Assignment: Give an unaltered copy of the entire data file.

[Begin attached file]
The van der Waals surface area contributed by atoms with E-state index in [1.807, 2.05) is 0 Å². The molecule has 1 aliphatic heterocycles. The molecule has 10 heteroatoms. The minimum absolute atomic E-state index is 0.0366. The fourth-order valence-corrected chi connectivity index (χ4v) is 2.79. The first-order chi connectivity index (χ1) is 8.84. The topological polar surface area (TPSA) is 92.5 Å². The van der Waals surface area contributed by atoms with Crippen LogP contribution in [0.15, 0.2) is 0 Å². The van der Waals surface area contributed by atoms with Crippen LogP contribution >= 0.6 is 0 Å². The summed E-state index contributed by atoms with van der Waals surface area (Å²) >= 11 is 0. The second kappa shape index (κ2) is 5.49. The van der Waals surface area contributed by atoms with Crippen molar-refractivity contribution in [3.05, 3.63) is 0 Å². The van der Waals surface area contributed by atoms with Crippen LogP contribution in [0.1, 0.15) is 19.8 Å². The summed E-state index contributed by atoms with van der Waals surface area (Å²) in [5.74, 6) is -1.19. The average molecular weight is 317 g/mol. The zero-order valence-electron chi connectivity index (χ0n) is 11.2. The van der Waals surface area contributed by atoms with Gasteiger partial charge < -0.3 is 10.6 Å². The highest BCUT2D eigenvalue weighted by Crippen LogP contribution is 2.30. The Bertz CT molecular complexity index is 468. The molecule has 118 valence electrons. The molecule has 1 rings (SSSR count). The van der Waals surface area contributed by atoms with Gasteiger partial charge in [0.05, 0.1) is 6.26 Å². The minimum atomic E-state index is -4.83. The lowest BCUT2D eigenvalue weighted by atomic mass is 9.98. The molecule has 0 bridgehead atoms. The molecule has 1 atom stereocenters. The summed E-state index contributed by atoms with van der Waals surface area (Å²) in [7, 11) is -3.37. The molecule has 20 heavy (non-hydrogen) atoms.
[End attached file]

The van der Waals surface area contributed by atoms with E-state index in [1.807, 2.05) is 0 Å². The molecule has 1 aliphatic heterocycles. The molecule has 10 heteroatoms. The minimum absolute atomic E-state index is 0.0366. The fourth-order valence-corrected chi connectivity index (χ4v) is 2.79. The first-order chi connectivity index (χ1) is 8.84. The topological polar surface area (TPSA) is 92.5 Å². The van der Waals surface area contributed by atoms with Crippen LogP contribution in [0.15, 0.2) is 0 Å². The van der Waals surface area contributed by atoms with Crippen LogP contribution >= 0.6 is 0 Å². The summed E-state index contributed by atoms with van der Waals surface area (Å²) >= 11 is 0. The second kappa shape index (κ2) is 5.49. The van der Waals surface area contributed by atoms with Crippen molar-refractivity contribution in [3.05, 3.63) is 0 Å². The van der Waals surface area contributed by atoms with Crippen LogP contribution in [0.1, 0.15) is 19.8 Å². The summed E-state index contributed by atoms with van der Waals surface area (Å²) in [5.74, 6) is -1.19. The average molecular weight is 317 g/mol. The zero-order valence-electron chi connectivity index (χ0n) is 11.2. The van der Waals surface area contributed by atoms with Gasteiger partial charge < -0.3 is 10.6 Å². The highest BCUT2D eigenvalue weighted by Crippen LogP contribution is 2.30. The Bertz CT molecular complexity index is 468. The molecule has 118 valence electrons. The molecule has 1 rings (SSSR count). The van der Waals surface area contributed by atoms with Gasteiger partial charge in [0.05, 0.1) is 6.26 Å². The minimum atomic E-state index is -4.83. The lowest BCUT2D eigenvalue weighted by atomic mass is 9.98. The molecule has 0 bridgehead atoms. The molecule has 1 atom stereocenters. The summed E-state index contributed by atoms with van der Waals surface area (Å²) in [7, 11) is -3.37. The molecule has 20 heavy (non-hydrogen) atoms.